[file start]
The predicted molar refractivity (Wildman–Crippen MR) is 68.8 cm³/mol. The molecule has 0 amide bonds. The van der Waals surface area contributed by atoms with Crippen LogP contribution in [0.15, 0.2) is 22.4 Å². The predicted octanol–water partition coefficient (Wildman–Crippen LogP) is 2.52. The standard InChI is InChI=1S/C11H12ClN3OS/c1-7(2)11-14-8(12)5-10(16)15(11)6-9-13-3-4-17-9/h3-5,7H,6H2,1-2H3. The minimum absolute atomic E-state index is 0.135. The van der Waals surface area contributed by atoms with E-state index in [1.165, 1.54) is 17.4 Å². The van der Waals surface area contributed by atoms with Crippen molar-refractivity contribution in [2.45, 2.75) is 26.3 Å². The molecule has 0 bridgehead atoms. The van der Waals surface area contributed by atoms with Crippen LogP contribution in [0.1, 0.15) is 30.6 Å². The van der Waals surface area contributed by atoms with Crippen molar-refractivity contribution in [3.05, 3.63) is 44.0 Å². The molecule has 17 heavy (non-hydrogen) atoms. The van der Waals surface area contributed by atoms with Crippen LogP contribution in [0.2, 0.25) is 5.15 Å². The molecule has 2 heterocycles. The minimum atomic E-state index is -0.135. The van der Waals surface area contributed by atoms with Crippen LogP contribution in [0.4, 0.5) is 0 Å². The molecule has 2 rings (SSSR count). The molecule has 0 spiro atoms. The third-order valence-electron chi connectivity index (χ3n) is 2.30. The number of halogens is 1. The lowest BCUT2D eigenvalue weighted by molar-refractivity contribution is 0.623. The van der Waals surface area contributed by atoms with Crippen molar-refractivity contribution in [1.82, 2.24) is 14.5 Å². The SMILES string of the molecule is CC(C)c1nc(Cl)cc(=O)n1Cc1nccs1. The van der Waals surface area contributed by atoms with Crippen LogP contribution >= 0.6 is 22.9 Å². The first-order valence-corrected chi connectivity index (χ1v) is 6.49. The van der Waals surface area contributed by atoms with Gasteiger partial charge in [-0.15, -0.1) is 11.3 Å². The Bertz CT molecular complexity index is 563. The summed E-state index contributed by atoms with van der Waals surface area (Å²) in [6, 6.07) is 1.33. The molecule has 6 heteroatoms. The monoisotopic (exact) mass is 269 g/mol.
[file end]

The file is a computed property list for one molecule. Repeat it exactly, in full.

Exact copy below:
The predicted molar refractivity (Wildman–Crippen MR) is 68.8 cm³/mol. The molecule has 0 amide bonds. The van der Waals surface area contributed by atoms with Crippen LogP contribution in [0.15, 0.2) is 22.4 Å². The predicted octanol–water partition coefficient (Wildman–Crippen LogP) is 2.52. The standard InChI is InChI=1S/C11H12ClN3OS/c1-7(2)11-14-8(12)5-10(16)15(11)6-9-13-3-4-17-9/h3-5,7H,6H2,1-2H3. The minimum absolute atomic E-state index is 0.135. The van der Waals surface area contributed by atoms with E-state index in [1.165, 1.54) is 17.4 Å². The van der Waals surface area contributed by atoms with Crippen molar-refractivity contribution in [2.45, 2.75) is 26.3 Å². The molecule has 0 bridgehead atoms. The van der Waals surface area contributed by atoms with Crippen LogP contribution in [0.1, 0.15) is 30.6 Å². The van der Waals surface area contributed by atoms with Crippen molar-refractivity contribution in [3.05, 3.63) is 44.0 Å². The molecule has 17 heavy (non-hydrogen) atoms. The van der Waals surface area contributed by atoms with Crippen LogP contribution in [0.2, 0.25) is 5.15 Å². The molecule has 2 heterocycles. The minimum atomic E-state index is -0.135. The van der Waals surface area contributed by atoms with Crippen LogP contribution in [0.4, 0.5) is 0 Å². The molecule has 2 rings (SSSR count). The molecule has 0 spiro atoms. The third-order valence-electron chi connectivity index (χ3n) is 2.30. The number of halogens is 1. The lowest BCUT2D eigenvalue weighted by molar-refractivity contribution is 0.623. The van der Waals surface area contributed by atoms with Crippen molar-refractivity contribution in [1.82, 2.24) is 14.5 Å². The SMILES string of the molecule is CC(C)c1nc(Cl)cc(=O)n1Cc1nccs1. The van der Waals surface area contributed by atoms with Crippen LogP contribution >= 0.6 is 22.9 Å². The first-order valence-corrected chi connectivity index (χ1v) is 6.49. The van der Waals surface area contributed by atoms with Gasteiger partial charge in [-0.15, -0.1) is 11.3 Å². The Bertz CT molecular complexity index is 563. The summed E-state index contributed by atoms with van der Waals surface area (Å²) in [6, 6.07) is 1.33. The molecule has 6 heteroatoms. The monoisotopic (exact) mass is 269 g/mol.